Tuesday, February 28, 2012

Snowy Goats

This winter has been one of the snowiest in recent years. It's certainly been the snowiest winter Jim or I have ever been through! I don't know how much snow we've gotten here at The Green Half Acre, but I do know that Anchorage is close to setting a record, with almost 10 feet of snow so far.

Having this much snow during our first winter with the goats has been sort of a trial-by-fire for keeping livestock during Alaska's cold season.

Earlier this week, we woke up to the results of an overnight heavy snowfall. Looking out over our balcony rail, this is how the "farm" looked.
We keep paths dug out around the property, from the house to the chicken coop and the goat barn via the lakefront in a big circle; from the front porch to our neighbor's house; and from the coop/barn to the driveway. The paths were flanked by snow banks varying between two and a half feet tall and about four feet tall. They were almost half gone that morning and we had to dig our way out to the animals.

Molly's dogloo is starting to look like a real igloo! Poor princess.
Herd queen Zipper is NOT pleased with a new 8 inches of snow overnight.
Molly trudged through the snow to her gate and waited to be let out.
Pretty little snowy face!
Jim has been digging diligently and has freed the goat yard gate so that we can open it.
He's got a flake of hay to give the girls. Fresh snow is falling fast.
Inside the barn, it's relatively warm and cozy. The girls have their breakfast of hay and are happily munching. Molly prefers to eat from inside the manger, where she is less jostled by the big girls.
Our neighbor Brad brought his snow blower over to help us clear out the paths to the animals. We sure are glad for his help! Zipper and Chloe are nervous about the noise the blower makes and wait in the corner until the blower is further away again before going back to their food.
Molly, however, is not concerned by it.
While the girls have been eating, Jim's been shoveling out the paddock so that the girls have less snow to wade through. Molly is much happier now. No more chest-deep snow!
Zipper discovered a week or so ago that the livestock feed is stored in the chicken coop, and she bolts out the gate whenever she can, and tries to get to the goodies.
We're trying to break her of that habit, especially since she taught Chloe to do it, too.
One advantage of Zipper's escapades during the winter is that we can let her and Chloe out for a walk around the yard a bit. After all, where is she going to go? The banks of snow make pretty effective pens, and the allure of animal crackers will always get her to come back to her pen.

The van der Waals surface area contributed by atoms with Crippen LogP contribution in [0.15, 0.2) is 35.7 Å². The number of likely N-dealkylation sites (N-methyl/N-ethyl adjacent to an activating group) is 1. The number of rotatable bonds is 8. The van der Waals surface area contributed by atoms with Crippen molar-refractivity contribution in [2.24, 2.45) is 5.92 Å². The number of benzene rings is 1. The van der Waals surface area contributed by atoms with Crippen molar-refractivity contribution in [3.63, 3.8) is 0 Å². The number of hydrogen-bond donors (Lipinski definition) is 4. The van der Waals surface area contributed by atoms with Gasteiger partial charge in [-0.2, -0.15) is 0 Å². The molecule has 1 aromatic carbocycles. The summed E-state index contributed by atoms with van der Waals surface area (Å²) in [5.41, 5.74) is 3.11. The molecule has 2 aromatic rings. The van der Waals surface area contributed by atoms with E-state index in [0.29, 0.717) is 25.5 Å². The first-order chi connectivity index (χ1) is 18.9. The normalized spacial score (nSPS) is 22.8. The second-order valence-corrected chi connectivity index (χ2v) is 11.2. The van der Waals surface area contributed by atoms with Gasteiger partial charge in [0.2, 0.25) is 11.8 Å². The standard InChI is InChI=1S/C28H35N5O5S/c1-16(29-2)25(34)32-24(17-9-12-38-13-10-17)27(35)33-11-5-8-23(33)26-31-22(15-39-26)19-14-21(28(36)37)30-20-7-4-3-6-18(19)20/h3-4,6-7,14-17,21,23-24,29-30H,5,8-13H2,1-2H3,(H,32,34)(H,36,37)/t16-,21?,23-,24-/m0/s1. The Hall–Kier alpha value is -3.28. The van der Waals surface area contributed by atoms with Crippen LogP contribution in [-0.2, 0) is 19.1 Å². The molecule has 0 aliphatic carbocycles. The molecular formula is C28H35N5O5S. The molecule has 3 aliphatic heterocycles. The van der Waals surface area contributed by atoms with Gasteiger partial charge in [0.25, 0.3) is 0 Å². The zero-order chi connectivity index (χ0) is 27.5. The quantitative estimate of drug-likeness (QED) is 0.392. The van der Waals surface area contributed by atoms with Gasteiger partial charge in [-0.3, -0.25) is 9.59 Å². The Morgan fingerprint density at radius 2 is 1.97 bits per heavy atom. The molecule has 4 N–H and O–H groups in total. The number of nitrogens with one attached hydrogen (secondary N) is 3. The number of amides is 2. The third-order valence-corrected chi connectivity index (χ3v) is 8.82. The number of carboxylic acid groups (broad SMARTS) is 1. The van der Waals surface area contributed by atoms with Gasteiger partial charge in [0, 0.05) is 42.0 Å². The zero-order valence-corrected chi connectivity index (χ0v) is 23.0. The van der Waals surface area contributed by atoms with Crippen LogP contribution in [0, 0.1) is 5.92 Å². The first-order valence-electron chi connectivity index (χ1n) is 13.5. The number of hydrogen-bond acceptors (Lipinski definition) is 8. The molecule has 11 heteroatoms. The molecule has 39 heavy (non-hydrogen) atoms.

The following morning, another foot of snow had fallen, and we had to do all that shoveling all over again. Later in the day, the snow from the barn and the coop roofs slid off and nearly filled the space between the buildings all the way to the top of the fence.

The chicken coop door had to be dug out before we could open it and get to the feed. There are three steps up to get into the coop, and you can tell by the previous photos how much snow had filled in the paths. The chickens themselves, bless their little hearts, have largely spent the winter underneath the coop, where it's warmer than you'd expect, and they have the most non-snowy room to walk around. The underneath space is open on all sides during the summer, but this year, it's more like a walk-out basement.
Knee-deep goats. Again. Not to worry, though, shoveling is a way of life for us by now and pretty soon the girls had free space to play.
The snow bank out our back door is now close to six feet deep. The banks flanking the front steps are five feet deep.
We know the snow isn't finished for this winter yet, but we would like for it to let up sooner rather than later. We're running out of places to put the stuff!

Summertime Revisit Part 2: SawFest and the Highland Games

SawFest is an annual competition for local chainsaw carvers. After showing you the Ice Around Town, I thought you might like to see some photos from last summer's SawFest.
Here are some of the carvers working on their pieces.
More carvings in progress:
My favorite was this otter, carved by Ben Firth of Anchor Point.
The otter gets his fish:
Another favorite was this eagle:
A fisherman with his catch:
There were lots of carvings, and I thought we took more pictures than we did, but evidently not. I'm sorry about that.

At the same time as SawFest, the Highland Games were going on. We didn't stay for all of it but it was fun to see people in kilts throwing things long distances.

Monday, February 20, 2012

Ice Around Town 2012 part 2

I hope you liked the photos in the previous post on this year's Ice Around Town. We took so many photos I needed to split them up into two posts, so this post is about the interactive sculptures.